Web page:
Mall Area Religious Council (MARC) (2003)

This profile was last updated in 2003

Just outside of a store full of bird seed, in full view of the birch bird houses and signs touting the ability of the Yankee Flipper to throw marauding squirrels out of your bird feeder, stands an inconspicuous signboard with the heading “Where to Worship!” The four-foot high structure holds informational cards for various area religious congregations—Baptist, Buddhist, Baha’i, and more. This board, located in front of the Wild Bird Store at the Mall of America in Bloomington, Minnesota, is the physical presence of the Mall Area Religious Council (MARC), a group based in the religious communities around the mall. MARC describes itself as “a gathering of world religion congregations who have chosen to move beyond tolerance and into the realm of mutual respect.” With neighbors including Al’s Farm Toys, the Hat Zone, and the Mall’s huge indoor amusement park, Camp Snoopy, the signboard represents one of the Council’s goals: to bring a sense of values to the sphere of commerce, as represented by the Mall of America and its 520 stores.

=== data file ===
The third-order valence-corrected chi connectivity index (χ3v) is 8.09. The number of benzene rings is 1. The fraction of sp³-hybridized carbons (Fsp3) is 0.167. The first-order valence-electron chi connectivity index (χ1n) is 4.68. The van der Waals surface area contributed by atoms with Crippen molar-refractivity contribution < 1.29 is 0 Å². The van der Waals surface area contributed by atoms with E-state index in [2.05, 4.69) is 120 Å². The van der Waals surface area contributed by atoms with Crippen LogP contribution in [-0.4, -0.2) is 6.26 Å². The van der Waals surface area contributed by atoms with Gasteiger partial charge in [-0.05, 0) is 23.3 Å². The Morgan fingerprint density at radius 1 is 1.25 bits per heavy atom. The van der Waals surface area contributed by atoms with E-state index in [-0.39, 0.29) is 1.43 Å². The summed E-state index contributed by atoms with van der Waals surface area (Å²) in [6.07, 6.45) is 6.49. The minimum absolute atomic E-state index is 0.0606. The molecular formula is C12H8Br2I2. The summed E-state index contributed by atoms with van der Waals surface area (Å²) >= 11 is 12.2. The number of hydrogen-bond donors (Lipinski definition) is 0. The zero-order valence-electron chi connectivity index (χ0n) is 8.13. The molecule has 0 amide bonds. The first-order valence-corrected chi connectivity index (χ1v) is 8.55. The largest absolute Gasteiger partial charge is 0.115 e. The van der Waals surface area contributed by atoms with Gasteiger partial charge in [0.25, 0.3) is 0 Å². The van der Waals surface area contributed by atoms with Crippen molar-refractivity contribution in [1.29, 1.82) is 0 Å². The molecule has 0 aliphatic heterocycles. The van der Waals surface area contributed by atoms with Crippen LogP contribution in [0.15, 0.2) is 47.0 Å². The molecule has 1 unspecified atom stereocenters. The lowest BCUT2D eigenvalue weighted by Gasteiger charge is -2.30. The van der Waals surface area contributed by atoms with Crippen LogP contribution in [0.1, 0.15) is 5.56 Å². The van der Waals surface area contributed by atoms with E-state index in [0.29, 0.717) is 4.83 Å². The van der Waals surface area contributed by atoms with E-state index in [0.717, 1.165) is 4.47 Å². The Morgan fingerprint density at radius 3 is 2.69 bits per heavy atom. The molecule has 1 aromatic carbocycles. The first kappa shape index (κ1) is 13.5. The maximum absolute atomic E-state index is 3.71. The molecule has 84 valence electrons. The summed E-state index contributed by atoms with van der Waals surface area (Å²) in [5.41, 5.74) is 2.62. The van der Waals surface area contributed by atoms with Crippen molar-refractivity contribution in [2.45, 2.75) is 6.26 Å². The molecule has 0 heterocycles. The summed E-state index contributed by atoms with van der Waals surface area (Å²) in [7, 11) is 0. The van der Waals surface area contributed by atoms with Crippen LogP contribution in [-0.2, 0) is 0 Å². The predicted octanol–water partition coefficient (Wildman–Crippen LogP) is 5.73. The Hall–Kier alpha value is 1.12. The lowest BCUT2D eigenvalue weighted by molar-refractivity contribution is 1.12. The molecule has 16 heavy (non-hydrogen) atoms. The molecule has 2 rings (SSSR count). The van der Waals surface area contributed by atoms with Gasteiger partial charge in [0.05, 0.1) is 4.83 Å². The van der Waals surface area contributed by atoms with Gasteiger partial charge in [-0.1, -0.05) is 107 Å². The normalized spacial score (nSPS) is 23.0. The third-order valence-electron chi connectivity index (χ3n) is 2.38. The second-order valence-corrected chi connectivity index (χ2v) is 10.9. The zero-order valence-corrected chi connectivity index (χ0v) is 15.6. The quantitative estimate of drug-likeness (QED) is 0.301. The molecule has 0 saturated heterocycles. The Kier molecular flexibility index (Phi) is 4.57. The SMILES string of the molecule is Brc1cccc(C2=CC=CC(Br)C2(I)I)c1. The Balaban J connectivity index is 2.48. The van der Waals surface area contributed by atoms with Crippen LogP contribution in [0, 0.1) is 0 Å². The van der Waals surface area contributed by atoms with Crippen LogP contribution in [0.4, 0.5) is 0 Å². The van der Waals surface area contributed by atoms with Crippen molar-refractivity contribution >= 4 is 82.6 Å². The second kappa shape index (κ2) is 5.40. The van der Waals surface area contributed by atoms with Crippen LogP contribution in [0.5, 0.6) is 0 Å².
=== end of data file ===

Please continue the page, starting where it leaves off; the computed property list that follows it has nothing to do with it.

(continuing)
How did we end up with a sign listing the addresses and worship times of reading rooms, mosques, churches and meditation centers next to the screaming people riding the Camp Snoopy rollercoaster and backlit by the natural light filtering in through the frosted sunroof over the park? MARC began in 1987, when Catholics, Lutherans, Presbyterians and others in the neighborhood of the proposed Mall of America began conversing about what this huge addition to their neighborhood would mean for their congregations and communities. The council was originally made up of only these Christian congregations, and struggled to find its purpose in its early days. The Council served the Mall during the construction phase by making their members available to workers in case of accidents at the construction site. It also served as a liaison between the Mall of America and its soon-to-be neighbors, alleviating fears and dispelling misinformation in the community.